It is with great joy that I can now announce that they and their hiking partners will be walking this pilgrimage for MSA in Spain in June this year. Last week I was privileged to meet with these ladies here at my home and their enthusiasm was infectious.  Read about this meeting on Emilene’s beautifully written blog, where there is also more information on this pilgrimage.

front; Emilene, me and Milo. Back; Karin Susan, Gerda and Lilian

Although I met Emilene for the first time on 3 October last year, she shares so many interests and passions with me that it feels like I’ve known her all my life.  She will start her pilgrimage with one partner, Eddie (some others might join her at a later stage), on the 6th of June in St Jean Pied de Port, at the foot of the Pyrenees in France.  They  will walk a whopping 780 kilometres to Santiago de Compostela in Spain and she aims to, God willing, end her pilgrimage in the cathedral there on the 12th of July, her 50th birthday. 

My dear friend Susan and I have, with our husbands, shared countless 4x4 safaris, weekend getaways, and holidays over the last decades.  Her sunny and easy-going personality makes her a joy as a travel companion and any trip with her will inevitably lead to lots of laughter.  She will be accompanied by her sister Gerda and  friend Esther. They plan to walk approximately 500 kilometres from Burgos in Spain from the 17th of June and aim to end on the 12th of July in Santiago.  The two groups are looking forward to meeting up over the last part of their journey.

We discussed what promotion materials they would be able to take with them.  The general rule is that a woman can carry 10% of her body weight, which leaves the average woman with 6 kilograms, including the weight of her backpack.  A huge restriction, especially if you are packing for a couple of weeks of hard hiking.  We decided on a laminated tag with the red poppy logo of the WALK A MILE, BURN A CANDLE campaign attached to their backpacks, a MSA bracelet, and a few very small flyers/business cards.  Rita Ydennek, the initiator of this project, also suggested that they take a memory stick with them in case they need to print more on the way.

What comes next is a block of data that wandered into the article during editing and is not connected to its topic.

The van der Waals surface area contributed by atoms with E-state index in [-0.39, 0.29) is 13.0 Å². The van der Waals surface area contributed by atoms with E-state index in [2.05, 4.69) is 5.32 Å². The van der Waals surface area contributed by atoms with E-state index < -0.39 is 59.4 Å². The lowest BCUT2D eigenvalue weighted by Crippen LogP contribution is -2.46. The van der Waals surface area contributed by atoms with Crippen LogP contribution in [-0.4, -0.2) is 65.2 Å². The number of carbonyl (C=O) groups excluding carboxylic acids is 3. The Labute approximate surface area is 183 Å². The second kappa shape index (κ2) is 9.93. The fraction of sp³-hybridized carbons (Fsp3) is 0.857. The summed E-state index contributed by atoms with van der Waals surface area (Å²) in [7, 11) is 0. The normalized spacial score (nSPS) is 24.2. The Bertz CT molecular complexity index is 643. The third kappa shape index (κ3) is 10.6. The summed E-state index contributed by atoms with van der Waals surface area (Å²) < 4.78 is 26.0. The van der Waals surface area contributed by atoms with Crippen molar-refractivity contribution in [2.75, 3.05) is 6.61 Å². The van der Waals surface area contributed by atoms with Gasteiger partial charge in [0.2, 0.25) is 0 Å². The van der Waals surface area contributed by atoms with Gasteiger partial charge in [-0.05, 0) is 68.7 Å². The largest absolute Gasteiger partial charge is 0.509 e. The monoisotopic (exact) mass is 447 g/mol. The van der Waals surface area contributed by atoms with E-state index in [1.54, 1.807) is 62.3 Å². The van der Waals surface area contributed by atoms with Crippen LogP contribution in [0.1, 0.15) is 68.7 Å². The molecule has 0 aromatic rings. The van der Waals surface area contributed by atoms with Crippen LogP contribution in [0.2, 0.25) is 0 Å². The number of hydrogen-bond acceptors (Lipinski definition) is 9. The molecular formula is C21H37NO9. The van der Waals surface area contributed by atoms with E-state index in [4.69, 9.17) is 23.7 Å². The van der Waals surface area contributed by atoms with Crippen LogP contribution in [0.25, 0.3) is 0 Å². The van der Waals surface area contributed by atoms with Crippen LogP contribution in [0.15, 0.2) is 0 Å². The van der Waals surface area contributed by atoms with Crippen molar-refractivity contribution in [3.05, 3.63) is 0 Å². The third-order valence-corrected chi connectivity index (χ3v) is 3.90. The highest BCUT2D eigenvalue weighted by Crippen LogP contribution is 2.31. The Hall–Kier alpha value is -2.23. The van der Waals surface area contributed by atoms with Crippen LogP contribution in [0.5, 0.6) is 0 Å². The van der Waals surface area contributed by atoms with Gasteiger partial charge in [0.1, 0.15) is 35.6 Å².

Some questions were asked at our meeting: 

- What is the purpose of creating awareness for MSA?  
- Is there any research being done to find a cure for MSA, by whom, and where should funds be donated for this? 

Purpose of Awareness? The answer that came to my mind was as follows:  When, after a year on my own, I started looking for other patients with MSA for mutual support, I found many patients who were at a much more advanced stage than me.  This very grim picture made me realise that we need to pool our strengths world wide to draw attention to this disease, in the hope that it will lead to the funding of research, and eventually, a cure.

My involvement in these awareness campaigns has had a positive impact on my life and given me a purpose, a goal to pursue.  Instead of feeling helpless and hopeless I am now contributing to something that could lead to a positive outcome for me and all the other patients. 

After visiting another patient and her family in my home town recently and hearing their story, I realised that awareness could lead to better knowledge, also in the medical profession, and that in turn could lead to better understanding, service to and treatment of patients.

My friend Karin and I are also hoping to attract the attention of other patients in South Africa to our facebook page so that we can strengthen our local numbers and communicate with, and support each other.

Research? With the help of a friend, I found the following informative links regarding individuals involved with ongoing and outstanding research:

Prof. David Robertson heads the clinical research department at Vanderbilt University, Nashville, Tenessee.  He is recognised world wide as an expert on MSA and has been involved with the disease for 43 years.

- Prof. Charles Ide of Western Michigan university and his team of researchers are also working on finding solutions for MSA.

What else?  It would be wonderful if somehow the press and radio could become involved before these hikers depart on this brave venture to create awareness for MSA.

“I am only one, but I am one.  I cannot do everything, but I can do something.  And I will not let what I cannot do interfere with what I can do.” Edward Everett Hale